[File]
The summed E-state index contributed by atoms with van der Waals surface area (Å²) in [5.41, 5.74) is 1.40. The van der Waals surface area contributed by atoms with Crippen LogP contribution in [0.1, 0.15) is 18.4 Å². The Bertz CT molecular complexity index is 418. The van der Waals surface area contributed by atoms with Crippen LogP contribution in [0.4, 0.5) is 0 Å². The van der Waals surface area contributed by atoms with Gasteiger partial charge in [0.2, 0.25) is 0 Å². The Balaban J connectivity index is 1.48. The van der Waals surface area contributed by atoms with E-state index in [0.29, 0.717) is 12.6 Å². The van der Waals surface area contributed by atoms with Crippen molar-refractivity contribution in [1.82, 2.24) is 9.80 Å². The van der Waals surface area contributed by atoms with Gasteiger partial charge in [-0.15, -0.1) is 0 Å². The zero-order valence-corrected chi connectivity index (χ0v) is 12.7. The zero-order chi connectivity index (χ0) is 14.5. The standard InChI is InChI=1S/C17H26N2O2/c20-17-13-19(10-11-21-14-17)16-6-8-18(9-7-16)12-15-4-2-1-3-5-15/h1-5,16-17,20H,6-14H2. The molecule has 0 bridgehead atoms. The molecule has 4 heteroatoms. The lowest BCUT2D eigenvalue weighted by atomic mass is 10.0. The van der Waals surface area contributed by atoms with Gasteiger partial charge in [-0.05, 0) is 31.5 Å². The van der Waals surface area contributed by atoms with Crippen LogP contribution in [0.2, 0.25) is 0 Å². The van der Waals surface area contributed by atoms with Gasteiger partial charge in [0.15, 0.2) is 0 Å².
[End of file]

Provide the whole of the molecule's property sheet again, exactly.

The summed E-state index contributed by atoms with van der Waals surface area (Å²) in [5.41, 5.74) is 1.40. The van der Waals surface area contributed by atoms with Crippen LogP contribution in [0.1, 0.15) is 18.4 Å². The Bertz CT molecular complexity index is 418. The van der Waals surface area contributed by atoms with Crippen LogP contribution in [0.4, 0.5) is 0 Å². The van der Waals surface area contributed by atoms with Gasteiger partial charge in [0.2, 0.25) is 0 Å². The Balaban J connectivity index is 1.48. The van der Waals surface area contributed by atoms with E-state index in [0.29, 0.717) is 12.6 Å². The van der Waals surface area contributed by atoms with Crippen molar-refractivity contribution in [1.82, 2.24) is 9.80 Å². The van der Waals surface area contributed by atoms with Gasteiger partial charge in [-0.15, -0.1) is 0 Å². The zero-order valence-corrected chi connectivity index (χ0v) is 12.7. The zero-order chi connectivity index (χ0) is 14.5. The standard InChI is InChI=1S/C17H26N2O2/c20-17-13-19(10-11-21-14-17)16-6-8-18(9-7-16)12-15-4-2-1-3-5-15/h1-5,16-17,20H,6-14H2. The molecule has 0 bridgehead atoms. The molecule has 4 heteroatoms. The lowest BCUT2D eigenvalue weighted by atomic mass is 10.0. The van der Waals surface area contributed by atoms with Gasteiger partial charge in [-0.05, 0) is 31.5 Å². The van der Waals surface area contributed by atoms with Crippen LogP contribution in [0.2, 0.25) is 0 Å². The van der Waals surface area contributed by atoms with Gasteiger partial charge in [0.15, 0.2) is 0 Å².